What the data, for the first quarter of 2021, tells us is that the market is still buoyant in many areas, particularly in areas that have lower than average priced housing such as the North of England, Wales and Northern Ireland. There is still high demand for housing, particularly family housing, and like much of Q3 and Q4 2020 the demand outstrips supply by a large margin. Research by Zoopla states that demand for houses this year to date is up by 27.5% compared to last year but the supply of new houses is -6.1% compared to last year (source: Zoopla House Price Index, March 2021. Whilst this disparity continues the market will remain buoyant for the foreseeable future. Experts predict that towards the end of this year we may see a slow down in the market once the Government’s Job Support Scheme (JSS) winds down and we start to see the real impact of the pandemic on the labour market. Robert Gardner, Nationwide’s Chief Economist, comments that at least for the next six months the market should remain stable and buoyant due to the measure the Chancellor announced in his March budget (source: Nationwide House Price Index, March 2021).
Overall house prices continue to rise in this competitive market and, according to the Zoopla research, Wales has seen an annual house price increase of 5.9%. Nationwide, who have a different way of measuring things, puts the annual house price rise at 7.2% for Wales, one of the highest increases in the UK, based on figures in March 2021.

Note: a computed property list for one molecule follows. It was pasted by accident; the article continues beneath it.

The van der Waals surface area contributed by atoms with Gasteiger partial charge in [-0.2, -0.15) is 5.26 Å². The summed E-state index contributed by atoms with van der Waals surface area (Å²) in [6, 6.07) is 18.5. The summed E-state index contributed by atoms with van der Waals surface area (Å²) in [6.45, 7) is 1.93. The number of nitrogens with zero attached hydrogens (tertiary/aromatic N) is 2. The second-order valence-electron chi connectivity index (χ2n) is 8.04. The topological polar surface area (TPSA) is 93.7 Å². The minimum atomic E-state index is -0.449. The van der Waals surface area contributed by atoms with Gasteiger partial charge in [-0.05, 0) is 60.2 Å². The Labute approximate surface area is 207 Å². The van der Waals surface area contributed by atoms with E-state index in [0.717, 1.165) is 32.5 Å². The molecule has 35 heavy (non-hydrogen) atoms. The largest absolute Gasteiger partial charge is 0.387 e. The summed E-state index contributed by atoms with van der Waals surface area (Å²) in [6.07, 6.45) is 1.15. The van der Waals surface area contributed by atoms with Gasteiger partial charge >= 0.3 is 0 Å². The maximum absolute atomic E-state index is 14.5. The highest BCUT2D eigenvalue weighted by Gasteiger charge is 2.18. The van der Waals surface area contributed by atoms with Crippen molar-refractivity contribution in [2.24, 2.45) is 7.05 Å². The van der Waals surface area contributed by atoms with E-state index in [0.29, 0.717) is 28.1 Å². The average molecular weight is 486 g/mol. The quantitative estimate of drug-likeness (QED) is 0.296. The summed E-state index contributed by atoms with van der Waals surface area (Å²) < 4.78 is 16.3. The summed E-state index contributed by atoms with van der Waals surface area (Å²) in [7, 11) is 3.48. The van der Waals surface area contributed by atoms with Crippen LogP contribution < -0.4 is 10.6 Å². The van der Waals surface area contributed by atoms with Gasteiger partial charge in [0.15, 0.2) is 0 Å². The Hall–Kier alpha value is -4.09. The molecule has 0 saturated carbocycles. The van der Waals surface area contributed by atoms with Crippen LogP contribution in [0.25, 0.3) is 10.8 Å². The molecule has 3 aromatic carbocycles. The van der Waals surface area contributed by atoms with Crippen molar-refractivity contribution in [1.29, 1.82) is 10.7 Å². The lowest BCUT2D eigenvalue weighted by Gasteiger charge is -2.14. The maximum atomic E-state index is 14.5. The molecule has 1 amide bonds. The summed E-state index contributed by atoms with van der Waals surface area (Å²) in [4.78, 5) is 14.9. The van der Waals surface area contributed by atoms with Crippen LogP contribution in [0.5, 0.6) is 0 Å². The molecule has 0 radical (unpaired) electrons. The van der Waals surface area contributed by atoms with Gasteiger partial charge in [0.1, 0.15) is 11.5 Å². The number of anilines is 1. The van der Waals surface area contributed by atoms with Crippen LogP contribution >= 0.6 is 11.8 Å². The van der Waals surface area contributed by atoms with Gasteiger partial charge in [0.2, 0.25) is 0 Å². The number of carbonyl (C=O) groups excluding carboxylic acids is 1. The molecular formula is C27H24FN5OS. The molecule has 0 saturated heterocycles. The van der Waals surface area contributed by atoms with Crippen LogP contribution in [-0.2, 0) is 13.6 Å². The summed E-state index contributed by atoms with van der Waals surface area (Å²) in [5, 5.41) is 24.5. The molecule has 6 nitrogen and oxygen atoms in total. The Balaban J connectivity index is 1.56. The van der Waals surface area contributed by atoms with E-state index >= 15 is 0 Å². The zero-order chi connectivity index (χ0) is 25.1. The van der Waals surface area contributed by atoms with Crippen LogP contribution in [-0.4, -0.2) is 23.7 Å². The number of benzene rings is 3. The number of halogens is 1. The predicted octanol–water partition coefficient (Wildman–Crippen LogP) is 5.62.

Rightmove state that April 2021 has seen new records set as prices hit an all time high with a national average price of £327,797, a jump of 2.1% on March figures (+£6,733) (source: Rightmove House Price Index, April 2021). Other records tumble such as the average number of days to sell a property reaching its lowest ever level, and the number of houses selling within a week reaching its highest ever level. The market is described as frenzied and even though there were 145,000 properties added to the market in April it is not nearly enough to satisfy the demand. The result is the lowest number of property for sale ever recorded. Richard Freshwater, Director at Cheffins comments that “this is the biggest lack of stock we’ve seen on the market for at least the past 20 years. Demand is huge, created by a perfect storm of low interest rates, the stamp duty holiday and changes in people’s working patterns.”
In all our years of estate agency we have never seen a market like this one. Demand for family homes are at an all time high as people ‘search for space’ and employers confirm that flexible working is going to become more the norm once lockdown eases, meaning families have more freedom with location choices for their dream home. Closed bids are becoming commonplace as we see several buyers making offers on the same property, resulting in a best and final offer process, with the asking price being met or exceeded. It truly is a sellers market out there. With demand so high, but with no guarantee it will stay this high, this is a great time to sell.